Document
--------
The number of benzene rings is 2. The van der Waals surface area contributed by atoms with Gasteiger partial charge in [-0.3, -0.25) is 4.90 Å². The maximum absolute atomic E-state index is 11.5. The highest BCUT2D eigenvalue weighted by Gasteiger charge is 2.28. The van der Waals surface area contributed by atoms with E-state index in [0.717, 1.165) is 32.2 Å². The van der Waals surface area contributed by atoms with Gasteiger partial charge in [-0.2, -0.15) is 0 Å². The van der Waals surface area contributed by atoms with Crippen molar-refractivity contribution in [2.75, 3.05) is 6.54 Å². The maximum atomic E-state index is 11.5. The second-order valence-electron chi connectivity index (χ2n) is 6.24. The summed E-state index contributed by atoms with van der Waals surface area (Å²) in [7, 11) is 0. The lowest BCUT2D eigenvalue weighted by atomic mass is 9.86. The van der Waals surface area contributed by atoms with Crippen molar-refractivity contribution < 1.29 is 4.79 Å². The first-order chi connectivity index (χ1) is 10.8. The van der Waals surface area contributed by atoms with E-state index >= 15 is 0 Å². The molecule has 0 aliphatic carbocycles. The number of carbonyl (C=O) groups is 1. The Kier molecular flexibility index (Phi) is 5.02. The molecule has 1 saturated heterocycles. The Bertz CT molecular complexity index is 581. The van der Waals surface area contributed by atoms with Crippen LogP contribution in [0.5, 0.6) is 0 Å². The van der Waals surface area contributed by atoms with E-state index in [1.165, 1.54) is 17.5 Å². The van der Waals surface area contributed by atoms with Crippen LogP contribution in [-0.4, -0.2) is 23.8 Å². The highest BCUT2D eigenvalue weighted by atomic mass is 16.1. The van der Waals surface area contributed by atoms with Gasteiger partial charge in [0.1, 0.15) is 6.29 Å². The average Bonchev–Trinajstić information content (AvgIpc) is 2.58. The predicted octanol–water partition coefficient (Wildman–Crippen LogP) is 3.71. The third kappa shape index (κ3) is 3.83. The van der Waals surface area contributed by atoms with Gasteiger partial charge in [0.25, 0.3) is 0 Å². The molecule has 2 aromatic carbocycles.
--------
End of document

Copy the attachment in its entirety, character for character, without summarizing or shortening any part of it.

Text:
The number of benzene rings is 2. The van der Waals surface area contributed by atoms with Gasteiger partial charge in [-0.3, -0.25) is 4.90 Å². The maximum absolute atomic E-state index is 11.5. The highest BCUT2D eigenvalue weighted by Gasteiger charge is 2.28. The van der Waals surface area contributed by atoms with E-state index in [0.717, 1.165) is 32.2 Å². The van der Waals surface area contributed by atoms with Gasteiger partial charge in [-0.2, -0.15) is 0 Å². The van der Waals surface area contributed by atoms with Crippen molar-refractivity contribution in [2.75, 3.05) is 6.54 Å². The maximum atomic E-state index is 11.5. The second-order valence-electron chi connectivity index (χ2n) is 6.24. The summed E-state index contributed by atoms with van der Waals surface area (Å²) in [7, 11) is 0. The lowest BCUT2D eigenvalue weighted by atomic mass is 9.86. The van der Waals surface area contributed by atoms with Crippen molar-refractivity contribution < 1.29 is 4.79 Å². The first-order chi connectivity index (χ1) is 10.8. The van der Waals surface area contributed by atoms with E-state index >= 15 is 0 Å². The molecule has 0 aliphatic carbocycles. The number of carbonyl (C=O) groups is 1. The Kier molecular flexibility index (Phi) is 5.02. The molecule has 1 saturated heterocycles. The Bertz CT molecular complexity index is 581. The van der Waals surface area contributed by atoms with Crippen LogP contribution in [0.5, 0.6) is 0 Å². The van der Waals surface area contributed by atoms with E-state index in [1.165, 1.54) is 17.5 Å². The van der Waals surface area contributed by atoms with Crippen LogP contribution in [-0.4, -0.2) is 23.8 Å². The highest BCUT2D eigenvalue weighted by atomic mass is 16.1. The van der Waals surface area contributed by atoms with Gasteiger partial charge in [0.1, 0.15) is 6.29 Å². The average Bonchev–Trinajstić information content (AvgIpc) is 2.58. The predicted octanol–water partition coefficient (Wildman–Crippen LogP) is 3.71. The third kappa shape index (κ3) is 3.83. The van der Waals surface area contributed by atoms with Gasteiger partial charge in [0.25, 0.3) is 0 Å². The molecule has 2 aromatic carbocycles.